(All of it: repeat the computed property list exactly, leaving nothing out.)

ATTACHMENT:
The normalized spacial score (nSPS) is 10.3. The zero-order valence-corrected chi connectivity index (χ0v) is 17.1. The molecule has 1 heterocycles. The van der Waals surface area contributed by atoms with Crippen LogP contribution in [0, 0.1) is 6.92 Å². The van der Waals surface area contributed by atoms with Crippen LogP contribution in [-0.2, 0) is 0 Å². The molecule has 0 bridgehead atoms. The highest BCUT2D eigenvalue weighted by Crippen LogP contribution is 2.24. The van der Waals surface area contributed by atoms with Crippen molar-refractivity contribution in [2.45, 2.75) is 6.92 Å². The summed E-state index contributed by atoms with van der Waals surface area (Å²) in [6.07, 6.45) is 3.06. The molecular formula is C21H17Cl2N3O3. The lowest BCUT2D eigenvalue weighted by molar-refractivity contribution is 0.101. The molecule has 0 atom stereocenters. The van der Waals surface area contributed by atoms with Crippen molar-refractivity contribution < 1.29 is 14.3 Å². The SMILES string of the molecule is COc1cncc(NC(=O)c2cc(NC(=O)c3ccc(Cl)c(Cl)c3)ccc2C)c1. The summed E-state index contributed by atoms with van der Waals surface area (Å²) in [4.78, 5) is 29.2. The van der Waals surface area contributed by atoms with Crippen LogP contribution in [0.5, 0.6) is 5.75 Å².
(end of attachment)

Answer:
The normalized spacial score (nSPS) is 10.3. The zero-order valence-corrected chi connectivity index (χ0v) is 17.1. The molecule has 1 heterocycles. The van der Waals surface area contributed by atoms with Crippen LogP contribution in [0, 0.1) is 6.92 Å². The van der Waals surface area contributed by atoms with Crippen LogP contribution in [-0.2, 0) is 0 Å². The molecule has 0 bridgehead atoms. The highest BCUT2D eigenvalue weighted by Crippen LogP contribution is 2.24. The van der Waals surface area contributed by atoms with Crippen molar-refractivity contribution in [2.45, 2.75) is 6.92 Å². The summed E-state index contributed by atoms with van der Waals surface area (Å²) in [6.07, 6.45) is 3.06. The molecular formula is C21H17Cl2N3O3. The lowest BCUT2D eigenvalue weighted by molar-refractivity contribution is 0.101. The molecule has 0 atom stereocenters. The van der Waals surface area contributed by atoms with Crippen molar-refractivity contribution < 1.29 is 14.3 Å². The SMILES string of the molecule is COc1cncc(NC(=O)c2cc(NC(=O)c3ccc(Cl)c(Cl)c3)ccc2C)c1. The summed E-state index contributed by atoms with van der Waals surface area (Å²) in [4.78, 5) is 29.2. The van der Waals surface area contributed by atoms with Crippen LogP contribution in [0.5, 0.6) is 5.75 Å².